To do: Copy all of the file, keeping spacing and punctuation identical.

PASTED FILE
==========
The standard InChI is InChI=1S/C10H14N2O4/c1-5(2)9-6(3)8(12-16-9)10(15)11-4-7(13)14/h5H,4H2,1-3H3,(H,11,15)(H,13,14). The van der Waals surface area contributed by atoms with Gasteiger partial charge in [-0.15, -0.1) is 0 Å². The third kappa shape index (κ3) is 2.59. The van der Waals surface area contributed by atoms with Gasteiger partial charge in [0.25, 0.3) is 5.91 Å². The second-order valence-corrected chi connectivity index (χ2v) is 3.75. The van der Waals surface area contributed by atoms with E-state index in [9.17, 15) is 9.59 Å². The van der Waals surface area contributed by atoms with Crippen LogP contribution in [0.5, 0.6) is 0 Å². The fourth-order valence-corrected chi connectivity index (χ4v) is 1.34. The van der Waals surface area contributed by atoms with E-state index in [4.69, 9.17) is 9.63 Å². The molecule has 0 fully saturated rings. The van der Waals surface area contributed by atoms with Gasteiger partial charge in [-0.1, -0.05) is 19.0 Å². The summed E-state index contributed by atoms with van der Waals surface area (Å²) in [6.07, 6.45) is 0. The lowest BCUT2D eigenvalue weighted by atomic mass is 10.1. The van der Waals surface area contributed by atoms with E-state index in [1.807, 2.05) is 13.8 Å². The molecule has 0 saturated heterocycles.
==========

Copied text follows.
The standard InChI is InChI=1S/C10H14N2O4/c1-5(2)9-6(3)8(12-16-9)10(15)11-4-7(13)14/h5H,4H2,1-3H3,(H,11,15)(H,13,14). The van der Waals surface area contributed by atoms with Gasteiger partial charge in [-0.15, -0.1) is 0 Å². The third kappa shape index (κ3) is 2.59. The van der Waals surface area contributed by atoms with Gasteiger partial charge in [0.25, 0.3) is 5.91 Å². The second-order valence-corrected chi connectivity index (χ2v) is 3.75. The van der Waals surface area contributed by atoms with E-state index in [9.17, 15) is 9.59 Å². The van der Waals surface area contributed by atoms with Crippen LogP contribution in [0.5, 0.6) is 0 Å². The fourth-order valence-corrected chi connectivity index (χ4v) is 1.34. The van der Waals surface area contributed by atoms with E-state index in [4.69, 9.17) is 9.63 Å². The molecule has 0 fully saturated rings. The van der Waals surface area contributed by atoms with Gasteiger partial charge in [-0.1, -0.05) is 19.0 Å². The summed E-state index contributed by atoms with van der Waals surface area (Å²) in [6.07, 6.45) is 0. The lowest BCUT2D eigenvalue weighted by atomic mass is 10.1. The van der Waals surface area contributed by atoms with E-state index in [1.807, 2.05) is 13.8 Å². The molecule has 0 saturated heterocycles.